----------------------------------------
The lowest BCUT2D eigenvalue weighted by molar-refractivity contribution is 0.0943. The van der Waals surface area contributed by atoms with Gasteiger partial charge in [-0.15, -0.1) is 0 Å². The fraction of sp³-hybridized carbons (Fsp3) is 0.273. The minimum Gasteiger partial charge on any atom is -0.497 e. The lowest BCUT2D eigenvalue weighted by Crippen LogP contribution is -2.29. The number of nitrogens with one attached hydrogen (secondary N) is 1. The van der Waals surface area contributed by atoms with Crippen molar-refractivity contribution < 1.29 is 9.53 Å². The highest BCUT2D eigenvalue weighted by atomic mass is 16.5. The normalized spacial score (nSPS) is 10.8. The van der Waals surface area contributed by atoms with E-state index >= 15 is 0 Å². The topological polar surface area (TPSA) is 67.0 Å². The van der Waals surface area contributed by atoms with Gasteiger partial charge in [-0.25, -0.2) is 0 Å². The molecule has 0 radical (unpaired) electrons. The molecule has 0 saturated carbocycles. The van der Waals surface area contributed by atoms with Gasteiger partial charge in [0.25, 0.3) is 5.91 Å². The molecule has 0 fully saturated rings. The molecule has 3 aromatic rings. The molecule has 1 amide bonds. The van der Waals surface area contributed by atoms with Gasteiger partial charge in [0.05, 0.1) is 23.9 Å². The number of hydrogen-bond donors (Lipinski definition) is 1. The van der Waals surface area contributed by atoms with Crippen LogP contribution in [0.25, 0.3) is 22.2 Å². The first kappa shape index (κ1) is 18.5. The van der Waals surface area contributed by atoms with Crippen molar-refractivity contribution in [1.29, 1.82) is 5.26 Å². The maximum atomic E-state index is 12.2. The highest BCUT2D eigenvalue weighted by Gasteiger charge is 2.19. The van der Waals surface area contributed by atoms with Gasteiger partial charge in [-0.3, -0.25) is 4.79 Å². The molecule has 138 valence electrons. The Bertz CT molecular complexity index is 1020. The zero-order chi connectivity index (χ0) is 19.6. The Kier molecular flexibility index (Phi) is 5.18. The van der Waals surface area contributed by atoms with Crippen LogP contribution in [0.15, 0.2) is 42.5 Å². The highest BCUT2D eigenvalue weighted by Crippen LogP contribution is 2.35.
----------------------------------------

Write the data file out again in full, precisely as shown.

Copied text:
The lowest BCUT2D eigenvalue weighted by molar-refractivity contribution is 0.0943. The van der Waals surface area contributed by atoms with Gasteiger partial charge in [-0.15, -0.1) is 0 Å². The fraction of sp³-hybridized carbons (Fsp3) is 0.273. The minimum Gasteiger partial charge on any atom is -0.497 e. The lowest BCUT2D eigenvalue weighted by Crippen LogP contribution is -2.29. The number of nitrogens with one attached hydrogen (secondary N) is 1. The van der Waals surface area contributed by atoms with Crippen molar-refractivity contribution < 1.29 is 9.53 Å². The highest BCUT2D eigenvalue weighted by atomic mass is 16.5. The normalized spacial score (nSPS) is 10.8. The van der Waals surface area contributed by atoms with E-state index >= 15 is 0 Å². The topological polar surface area (TPSA) is 67.0 Å². The van der Waals surface area contributed by atoms with Gasteiger partial charge in [-0.25, -0.2) is 0 Å². The molecule has 0 radical (unpaired) electrons. The molecule has 0 saturated carbocycles. The van der Waals surface area contributed by atoms with Gasteiger partial charge in [0.25, 0.3) is 5.91 Å². The molecule has 0 fully saturated rings. The molecule has 3 aromatic rings. The molecule has 1 amide bonds. The van der Waals surface area contributed by atoms with Gasteiger partial charge in [0.05, 0.1) is 23.9 Å². The number of hydrogen-bond donors (Lipinski definition) is 1. The van der Waals surface area contributed by atoms with Crippen LogP contribution in [0.25, 0.3) is 22.2 Å². The first kappa shape index (κ1) is 18.5. The van der Waals surface area contributed by atoms with Crippen molar-refractivity contribution in [1.29, 1.82) is 5.26 Å². The maximum atomic E-state index is 12.2. The highest BCUT2D eigenvalue weighted by Gasteiger charge is 2.19. The van der Waals surface area contributed by atoms with Gasteiger partial charge in [-0.3, -0.25) is 4.79 Å². The molecule has 138 valence electrons. The Bertz CT molecular complexity index is 1020. The zero-order chi connectivity index (χ0) is 19.6. The Kier molecular flexibility index (Phi) is 5.18. The van der Waals surface area contributed by atoms with Crippen LogP contribution in [0.15, 0.2) is 42.5 Å². The highest BCUT2D eigenvalue weighted by Crippen LogP contribution is 2.35.